7

I am wondering if there is a polyfill to support the contenteditable input event in IE11?

I am specifically talking about this event: http://jsfiddle.net/ch6yn/

Which fires whenever a change happens on a contenteditable div regardless of the source (e.g. copy/paste/drag/drop/type etc).

<div contenteditable="true" id="editor">Please type something in here</div>
<script>
document.getElementById("editor").addEventListener("input", function() {
    alert("input event fired");
}, false);
</script>
  • did you find a polyfill? if not, someone needs to write this.. – Lloyd May 5 '16 at 18:02
8

Ran into this today, this was how I solved it..

Solution: Change event name --> "textinput" works in IE 11 for event attachment - just be sure you let the other browsers use "input".

Example:

    //Check for IE ('Trident')
    var eventType = /Trident/.test( navigator.userAgent ) ? 'textinput' : 'input';

    //Attach your event
    this.refs.captionInput.addEventListener( eventType, this.handleChangeCaption );
  • 3
    I don't think textinput registers events for deletions – Michael Glass May 29 '18 at 16:37
  • 3
    I can confirm that element.addEventListener('textinput', ...) does not fire on backspace in IE11. Thanks @MichaelGlass! – Morgan Delaney May 31 '18 at 5:50
0

I don't think there is a ready-made polyfill for this till now, but people have wrote their own solutions according to their needs. Maybe this could help you:

onChange event with contenteditable

0

As already discussed, the input event for contenteditable elements is not support on IE.
see compatibility chart.

But, we already know an event that does work on IE, and that's the keydown event listener, but obviously it fires on every key, and not only keys which add/remove characters, so there should be a validation mechanism in place. Also it is known that the keydown event doesn't update the value of the element (its textContent) when fired, but after a delay, so a settimeout should be used. Last, we must sniff the browser, to only fallback to this method for IE:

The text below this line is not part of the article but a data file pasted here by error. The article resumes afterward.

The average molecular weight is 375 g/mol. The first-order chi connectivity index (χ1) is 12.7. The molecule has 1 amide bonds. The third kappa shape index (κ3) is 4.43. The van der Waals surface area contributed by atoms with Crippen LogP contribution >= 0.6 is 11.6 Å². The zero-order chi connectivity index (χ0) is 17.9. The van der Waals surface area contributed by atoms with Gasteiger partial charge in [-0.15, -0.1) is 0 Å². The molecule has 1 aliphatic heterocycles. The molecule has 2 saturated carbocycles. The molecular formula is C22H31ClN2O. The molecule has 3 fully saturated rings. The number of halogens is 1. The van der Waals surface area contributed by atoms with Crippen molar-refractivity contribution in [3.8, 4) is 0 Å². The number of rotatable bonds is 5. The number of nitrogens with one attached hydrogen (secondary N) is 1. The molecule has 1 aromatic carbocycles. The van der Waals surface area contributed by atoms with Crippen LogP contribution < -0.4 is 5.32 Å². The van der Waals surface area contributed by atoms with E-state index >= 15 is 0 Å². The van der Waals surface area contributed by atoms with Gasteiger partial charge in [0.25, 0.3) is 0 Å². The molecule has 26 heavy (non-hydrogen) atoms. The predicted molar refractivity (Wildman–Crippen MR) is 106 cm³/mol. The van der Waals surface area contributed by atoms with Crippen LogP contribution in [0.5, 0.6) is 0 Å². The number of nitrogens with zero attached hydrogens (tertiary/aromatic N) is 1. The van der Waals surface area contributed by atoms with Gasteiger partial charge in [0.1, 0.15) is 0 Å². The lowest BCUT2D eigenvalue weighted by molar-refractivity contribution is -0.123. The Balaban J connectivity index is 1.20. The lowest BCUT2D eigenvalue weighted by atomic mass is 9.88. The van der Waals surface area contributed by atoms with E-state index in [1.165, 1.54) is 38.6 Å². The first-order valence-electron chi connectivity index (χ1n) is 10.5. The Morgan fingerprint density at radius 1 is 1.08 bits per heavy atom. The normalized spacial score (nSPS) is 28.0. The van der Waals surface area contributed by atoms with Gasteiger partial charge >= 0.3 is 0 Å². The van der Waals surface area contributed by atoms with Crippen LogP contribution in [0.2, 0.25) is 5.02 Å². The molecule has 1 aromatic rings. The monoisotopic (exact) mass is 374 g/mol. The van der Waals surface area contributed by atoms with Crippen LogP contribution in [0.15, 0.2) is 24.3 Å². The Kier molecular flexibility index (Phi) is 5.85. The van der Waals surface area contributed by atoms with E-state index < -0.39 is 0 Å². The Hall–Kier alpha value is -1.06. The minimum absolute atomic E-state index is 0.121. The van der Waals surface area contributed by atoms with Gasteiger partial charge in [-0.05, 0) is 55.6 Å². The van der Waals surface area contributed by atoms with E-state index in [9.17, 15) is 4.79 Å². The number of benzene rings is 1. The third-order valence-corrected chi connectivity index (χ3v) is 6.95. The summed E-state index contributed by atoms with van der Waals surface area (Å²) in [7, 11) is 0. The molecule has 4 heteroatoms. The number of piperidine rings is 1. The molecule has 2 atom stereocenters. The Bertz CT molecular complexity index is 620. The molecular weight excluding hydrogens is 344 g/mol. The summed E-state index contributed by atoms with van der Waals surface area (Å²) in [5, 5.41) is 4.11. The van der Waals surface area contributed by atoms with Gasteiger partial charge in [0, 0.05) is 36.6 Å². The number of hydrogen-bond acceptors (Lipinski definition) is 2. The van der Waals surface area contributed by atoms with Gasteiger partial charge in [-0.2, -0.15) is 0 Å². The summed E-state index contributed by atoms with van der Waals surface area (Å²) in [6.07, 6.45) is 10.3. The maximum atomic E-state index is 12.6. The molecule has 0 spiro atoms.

polyfill:

// https://stackoverflow.com/a/37199444/104380
var msie = window.document.documentMode;

var elm = document.querySelector('div');

///////////////////////
// bind the events
if( msie ) 
  elm.addEventListener("keydown", onKeydown);
else
  elm.addEventListener("input", onKeydown);

///////////////////////
// events' callbacks
function onKeydown(e){
  // keydown requires a delay for the input's value to actually change
  setTimeout(function(){
      onInput.call(this, e)
  })
}

function onInput(e){
  var value = e.target.textContent.trim();
  
  // vaildate an actual character was pressed and not a non-character key
  if( e.target.lastValue == value ) return;
  
  // save the value on the input state object
  e.target.lastValue = value;

  console.log(value);
}
[contenteditable]{ 
  border:1px solid silver; 
  padding:5px; 
  
}
<div contenteditable></div>

  • Although this likely won't catch paste/cut/drag/drop actions – Hailwood Jun 18 '18 at 3:19
  • @Hailwood - you can add those events, I just outlined the basic principle of hacking a working scenario for IE – vsync Jun 18 '18 at 14:48
0

I think the easiest way to track changes in contenteditable element is to use MutationObserver.
It can track changes in subtree, so you can handle any typing. It works in IE11 and all modern browsers.
Observer will track all DOM changes. You will need to use your own way to skip some changes.

Small example:

// Node
var node = document.getElementById('my-id');

// Config
var config = { attributes: false, childList: true, subtree: true };

// Callback
var callback = function(records, observer) {
   console.log('Raise any events here or handle changes directly.');
};

// Start
var observer = new MutationObserver(callback);
observer.observe(node, config);

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